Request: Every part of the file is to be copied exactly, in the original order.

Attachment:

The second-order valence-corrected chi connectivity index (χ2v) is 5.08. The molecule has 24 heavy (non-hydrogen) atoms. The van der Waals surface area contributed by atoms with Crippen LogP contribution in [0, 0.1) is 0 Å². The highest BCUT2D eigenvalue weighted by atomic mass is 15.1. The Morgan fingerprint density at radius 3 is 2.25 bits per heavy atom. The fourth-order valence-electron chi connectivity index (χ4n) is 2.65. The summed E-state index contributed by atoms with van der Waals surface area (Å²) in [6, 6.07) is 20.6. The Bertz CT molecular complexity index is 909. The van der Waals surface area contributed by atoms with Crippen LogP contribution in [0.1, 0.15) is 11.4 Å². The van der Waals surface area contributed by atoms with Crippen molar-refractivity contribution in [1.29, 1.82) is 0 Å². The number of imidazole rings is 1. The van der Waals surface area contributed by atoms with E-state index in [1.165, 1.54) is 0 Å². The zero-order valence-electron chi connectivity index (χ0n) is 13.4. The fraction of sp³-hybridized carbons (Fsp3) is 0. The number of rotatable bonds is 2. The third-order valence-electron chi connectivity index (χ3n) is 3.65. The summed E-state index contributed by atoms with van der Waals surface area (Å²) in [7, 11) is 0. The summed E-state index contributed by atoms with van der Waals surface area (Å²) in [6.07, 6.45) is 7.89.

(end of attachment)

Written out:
The second-order valence-corrected chi connectivity index (χ2v) is 5.08. The molecule has 24 heavy (non-hydrogen) atoms. The van der Waals surface area contributed by atoms with Crippen LogP contribution in [0, 0.1) is 0 Å². The highest BCUT2D eigenvalue weighted by atomic mass is 15.1. The Morgan fingerprint density at radius 3 is 2.25 bits per heavy atom. The fourth-order valence-electron chi connectivity index (χ4n) is 2.65. The summed E-state index contributed by atoms with van der Waals surface area (Å²) in [6, 6.07) is 20.6. The Bertz CT molecular complexity index is 909. The van der Waals surface area contributed by atoms with Crippen LogP contribution in [0.1, 0.15) is 11.4 Å². The van der Waals surface area contributed by atoms with Crippen molar-refractivity contribution in [1.29, 1.82) is 0 Å². The number of imidazole rings is 1. The van der Waals surface area contributed by atoms with E-state index in [1.165, 1.54) is 0 Å². The zero-order valence-electron chi connectivity index (χ0n) is 13.4. The fraction of sp³-hybridized carbons (Fsp3) is 0. The number of rotatable bonds is 2. The third-order valence-electron chi connectivity index (χ3n) is 3.65. The summed E-state index contributed by atoms with van der Waals surface area (Å²) in [7, 11) is 0. The summed E-state index contributed by atoms with van der Waals surface area (Å²) in [6.07, 6.45) is 7.89.